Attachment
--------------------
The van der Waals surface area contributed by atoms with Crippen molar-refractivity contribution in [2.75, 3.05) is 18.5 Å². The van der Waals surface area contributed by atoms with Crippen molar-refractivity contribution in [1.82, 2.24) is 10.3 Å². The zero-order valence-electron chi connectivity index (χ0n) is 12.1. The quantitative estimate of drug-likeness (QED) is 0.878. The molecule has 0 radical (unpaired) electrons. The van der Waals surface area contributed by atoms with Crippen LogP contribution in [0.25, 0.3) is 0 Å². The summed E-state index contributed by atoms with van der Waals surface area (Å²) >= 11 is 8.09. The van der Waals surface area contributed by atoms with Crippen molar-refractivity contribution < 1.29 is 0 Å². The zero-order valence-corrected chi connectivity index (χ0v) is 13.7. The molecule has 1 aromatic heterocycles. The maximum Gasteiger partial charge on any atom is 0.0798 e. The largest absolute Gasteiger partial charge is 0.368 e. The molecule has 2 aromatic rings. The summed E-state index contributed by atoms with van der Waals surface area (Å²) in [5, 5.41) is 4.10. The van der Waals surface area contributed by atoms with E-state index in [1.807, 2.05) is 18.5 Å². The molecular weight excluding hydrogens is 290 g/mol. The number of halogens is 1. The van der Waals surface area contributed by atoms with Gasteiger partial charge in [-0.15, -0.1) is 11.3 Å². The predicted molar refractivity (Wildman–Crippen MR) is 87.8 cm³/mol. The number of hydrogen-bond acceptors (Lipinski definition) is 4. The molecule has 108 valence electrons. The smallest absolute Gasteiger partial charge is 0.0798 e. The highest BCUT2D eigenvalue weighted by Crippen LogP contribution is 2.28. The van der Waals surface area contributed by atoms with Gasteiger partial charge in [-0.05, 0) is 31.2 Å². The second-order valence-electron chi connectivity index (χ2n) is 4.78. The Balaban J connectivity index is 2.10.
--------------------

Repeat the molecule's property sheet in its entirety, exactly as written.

The van der Waals surface area contributed by atoms with Crippen molar-refractivity contribution in [2.75, 3.05) is 18.5 Å². The van der Waals surface area contributed by atoms with Crippen molar-refractivity contribution in [1.82, 2.24) is 10.3 Å². The zero-order valence-electron chi connectivity index (χ0n) is 12.1. The quantitative estimate of drug-likeness (QED) is 0.878. The molecule has 0 radical (unpaired) electrons. The van der Waals surface area contributed by atoms with Crippen LogP contribution in [0.25, 0.3) is 0 Å². The summed E-state index contributed by atoms with van der Waals surface area (Å²) >= 11 is 8.09. The van der Waals surface area contributed by atoms with Crippen molar-refractivity contribution < 1.29 is 0 Å². The zero-order valence-corrected chi connectivity index (χ0v) is 13.7. The molecule has 1 aromatic heterocycles. The maximum Gasteiger partial charge on any atom is 0.0798 e. The largest absolute Gasteiger partial charge is 0.368 e. The molecule has 2 aromatic rings. The summed E-state index contributed by atoms with van der Waals surface area (Å²) in [5, 5.41) is 4.10. The van der Waals surface area contributed by atoms with E-state index in [1.807, 2.05) is 18.5 Å². The molecular weight excluding hydrogens is 290 g/mol. The number of halogens is 1. The van der Waals surface area contributed by atoms with Gasteiger partial charge in [-0.15, -0.1) is 11.3 Å². The predicted molar refractivity (Wildman–Crippen MR) is 87.8 cm³/mol. The number of hydrogen-bond acceptors (Lipinski definition) is 4. The molecule has 108 valence electrons. The smallest absolute Gasteiger partial charge is 0.0798 e. The highest BCUT2D eigenvalue weighted by Crippen LogP contribution is 2.28. The van der Waals surface area contributed by atoms with Gasteiger partial charge in [-0.05, 0) is 31.2 Å². The second-order valence-electron chi connectivity index (χ2n) is 4.78. The Balaban J connectivity index is 2.10.